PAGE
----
The Calculative Racer : Niki LaudaPosted On: March 27, 2014 By : AutoLife Team
“FEW SPORTSMEN IN THE WORLD HAVE MANAGED TO SET A MARK AS POWERFUL AS NIKI LAUDA, WHOSE RETURN FROM A FATAL RACE ACCIDENT INJURY TO WIN TWO F1 WORLD CHAMPIONSHIP TITLES IS ONE OF THE MOST COURAGEOUS AND INSPIRATIONAL COMEBACKS IN ANY SPORT, EVER.”
Born as Andreas Nikolaus Lauda, Niki Lauda was born into a wealthy Austrian business family on February 22, 1949 in Vienna, Austria. He had an innate interest in automobiles since his childhood and was always very focused about his future in professional racing. But even having a well-to-do family didn’t help much, because his family wasn’t willing to support his racing dreams. Initially, he started out with racing Minis and this was later followed by racing in Formula Vee and Formula Three. However, the clever and calculative personality he was, he capitalized on his family’s prestigious social status and acquired bank loans to buy his way into professional racing. So in 1971, he bought his way into the March team as a Formula 2 driver with a £30,000 bank loan secured by his life insurance policy, and subsequently got promoted to a Formula 1 driver. He then took out another bank loan to buy his way into the BRM Formula 1 team in 1973.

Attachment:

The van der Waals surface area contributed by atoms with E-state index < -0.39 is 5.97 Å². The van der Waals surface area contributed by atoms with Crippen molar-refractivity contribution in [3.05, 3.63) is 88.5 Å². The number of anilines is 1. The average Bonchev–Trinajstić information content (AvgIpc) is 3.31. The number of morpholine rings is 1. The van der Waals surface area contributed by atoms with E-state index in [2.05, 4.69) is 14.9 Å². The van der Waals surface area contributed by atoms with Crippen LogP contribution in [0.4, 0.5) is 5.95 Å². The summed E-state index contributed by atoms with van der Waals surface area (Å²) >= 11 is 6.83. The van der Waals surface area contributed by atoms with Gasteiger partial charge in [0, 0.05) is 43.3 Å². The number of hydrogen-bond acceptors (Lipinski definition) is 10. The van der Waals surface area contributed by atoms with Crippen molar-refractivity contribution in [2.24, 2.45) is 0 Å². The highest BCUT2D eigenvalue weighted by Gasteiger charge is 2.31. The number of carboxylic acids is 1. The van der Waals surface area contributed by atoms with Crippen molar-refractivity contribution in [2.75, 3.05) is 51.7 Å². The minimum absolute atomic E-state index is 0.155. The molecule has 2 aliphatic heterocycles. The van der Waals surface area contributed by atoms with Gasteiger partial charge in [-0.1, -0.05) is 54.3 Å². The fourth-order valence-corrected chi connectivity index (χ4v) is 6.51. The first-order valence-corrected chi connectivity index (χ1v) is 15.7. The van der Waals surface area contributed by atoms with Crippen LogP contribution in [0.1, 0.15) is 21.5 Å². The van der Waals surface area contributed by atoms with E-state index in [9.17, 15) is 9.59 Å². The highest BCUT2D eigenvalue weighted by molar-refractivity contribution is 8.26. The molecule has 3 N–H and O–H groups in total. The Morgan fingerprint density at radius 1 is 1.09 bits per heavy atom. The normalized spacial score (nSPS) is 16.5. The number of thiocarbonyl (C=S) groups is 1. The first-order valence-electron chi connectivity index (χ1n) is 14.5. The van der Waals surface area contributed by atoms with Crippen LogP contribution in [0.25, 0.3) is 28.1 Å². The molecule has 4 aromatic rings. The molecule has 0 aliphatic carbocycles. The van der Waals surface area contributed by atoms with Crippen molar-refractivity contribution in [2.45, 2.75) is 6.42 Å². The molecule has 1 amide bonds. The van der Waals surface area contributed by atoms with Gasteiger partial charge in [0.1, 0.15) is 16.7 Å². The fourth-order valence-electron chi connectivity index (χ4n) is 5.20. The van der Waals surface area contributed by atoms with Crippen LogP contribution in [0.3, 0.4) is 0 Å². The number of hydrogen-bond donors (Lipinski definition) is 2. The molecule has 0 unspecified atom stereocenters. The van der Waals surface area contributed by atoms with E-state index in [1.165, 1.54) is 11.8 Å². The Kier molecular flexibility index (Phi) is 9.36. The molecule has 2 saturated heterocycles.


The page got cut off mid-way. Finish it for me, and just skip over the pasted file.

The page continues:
Nicknamed as ‘The Computer’, he had an impressive eye for mechanical details and improvements, complemented by a no-nonsense work ethic. Niki would give it his all for victory and his dream to become a top race car driver finally became a reality in 1974. His favourable recommendation by former BRM teammate Clay Regazzoni caught the attention of Enzo Ferrari and he was immediately signed to race for Ferrari. Scuderia Ferrari hadn’t had a champion since 1964, and Enzo had banked on Niki to get back to their winning ways. After some stellar performances in the Ferrari alongside his teammate Clay Regazzoni, Niki displaced Regazzoni as the team leader in the next racing season and comfortably went on to win his first F1 World Championship for Ferrari in 1975.